Syrian President Bashar al-Assad will be removed by force if the peace process fails, Saudi Arabia’s Foreign Minister has said.“Bashar al-Assad will leave – have no doubt about it,” Saudi Arabia’s Foreign Minister Adel al-Jubeir told CNN. “He will either leave by a political process or he will be removed by force.”Saudi Arabia has sent troops and fighter jets to a Turkish military base ahead of a possible ground invasion of Syria.
Saudi Foreign Minister Jubeir made clear that his country’s troops would not go it alone.“I can tell you that there is some serious discussion going on with regards to looking at a ground component in Syria, because there has to be a possibility of taking and holding ground, that one cannot do from the air.”“We are saying we will participate within the U.S.-led coalition, should this coalition decide to send ground troops into Syria, that we are prepared to send special forces with those troops.”
Saudi Arabia launched a massive military exercise that will include troops from 20 nations, state media reported Monday.The drill, dubbed North Thunder, involves Arab and Muslim countries, according to the Saudi Press Agency. It’s taking place in King Khalid Military City in northeastern Saudi Arabia.The news agency did not provide much information on what the exercise entails but called it “the largest in the region’s history.” The agency said it will involve air, sea and land forces.
The Saudi state agency made the announcement on Sunday, adding that participating troops will begin arriving in “the next few hours.”The oil-rich nation described the exercises as “the largest and most important” military drills in the region’s history.The so-called “Northern Thunder” exercise will take place in the north of the country and will include air, sea and land forces. SPA said that it will show that Riyadh and its allies “stand united in confronting all challenges and preserving peace and stability in the region.”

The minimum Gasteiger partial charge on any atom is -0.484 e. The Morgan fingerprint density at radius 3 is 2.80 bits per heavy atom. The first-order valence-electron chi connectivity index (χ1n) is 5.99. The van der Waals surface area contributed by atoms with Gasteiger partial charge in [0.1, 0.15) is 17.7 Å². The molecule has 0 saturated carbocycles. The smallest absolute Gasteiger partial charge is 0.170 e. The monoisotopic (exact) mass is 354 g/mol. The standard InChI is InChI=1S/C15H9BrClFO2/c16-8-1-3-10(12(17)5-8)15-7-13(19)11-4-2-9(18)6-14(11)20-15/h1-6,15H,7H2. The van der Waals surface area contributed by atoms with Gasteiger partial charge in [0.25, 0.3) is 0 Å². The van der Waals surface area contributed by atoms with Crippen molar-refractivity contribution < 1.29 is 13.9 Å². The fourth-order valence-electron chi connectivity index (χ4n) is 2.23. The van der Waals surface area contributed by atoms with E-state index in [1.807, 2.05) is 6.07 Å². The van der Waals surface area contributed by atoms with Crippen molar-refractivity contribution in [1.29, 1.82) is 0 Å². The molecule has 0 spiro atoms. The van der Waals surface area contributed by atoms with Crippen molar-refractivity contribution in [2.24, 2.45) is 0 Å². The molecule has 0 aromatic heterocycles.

Some 100,000 Syrian refugees are being looked after in camps inside Syria close to the Turkish border, including 35,000 who this month fled a Russian-backed regime offensive in northern Aleppo province, a top Turkish official said Friday.Turkish Deputy Prime Minister Yalcin Akdogan, whose country has come under increasing pressure to open its border to people fleeing the violence, said the refugees were being accommodated in nine camps just across the border with Syria.
To the east of Aleppo, Kurdish forces are, with American support, eyeing the remaining ISIS strongholds along the Turkish border — Jarablus and Manbij. The U.S. wants ISIS out,to remove its access to resupply of materiel and fighters from Turkey.Meanwhile, Turkey, America’s NATO ally that is engaged in a brutal but often unseen war with the Kurds’ allies in Turkey’s southeast, doesn’t want the Kurds to advance, and may stop at nothing to prevent that.
Turkey shelled YPG positions for a third straight day on Monday to try to stop its fighters seizing Azaz, just 8 km from the border. Ankara fears the Kurdish militia, backed by Russia, is trying to secure the last stretch of around 100 km along the Syrian border not already under its control.“We will not allow Azaz to fall,” Davutoglu told reporters on his plane on the way to Ukraine. “If they approach again they will see the harshest reaction,” he said.
Ankara is likely to take action to counter the Syrian military and allied groups on choking up a supply link on which militants relied to get weapons and logistics.Syrian troops and Lebanon’s Hezbollah fighters have retaken the town of Azaz, located to the northwest of Aleppo, prompting Saudi Arabia and Turkey to hint at deployment of ground forces to the region.Asked if Ankara might act to reverse the gains, Turkish Prime Minister Ahmet Davutoglu (seen below) said on Friday, “Wait for the next few days and you will have the answer,” Turkish paper Hurriyet reported.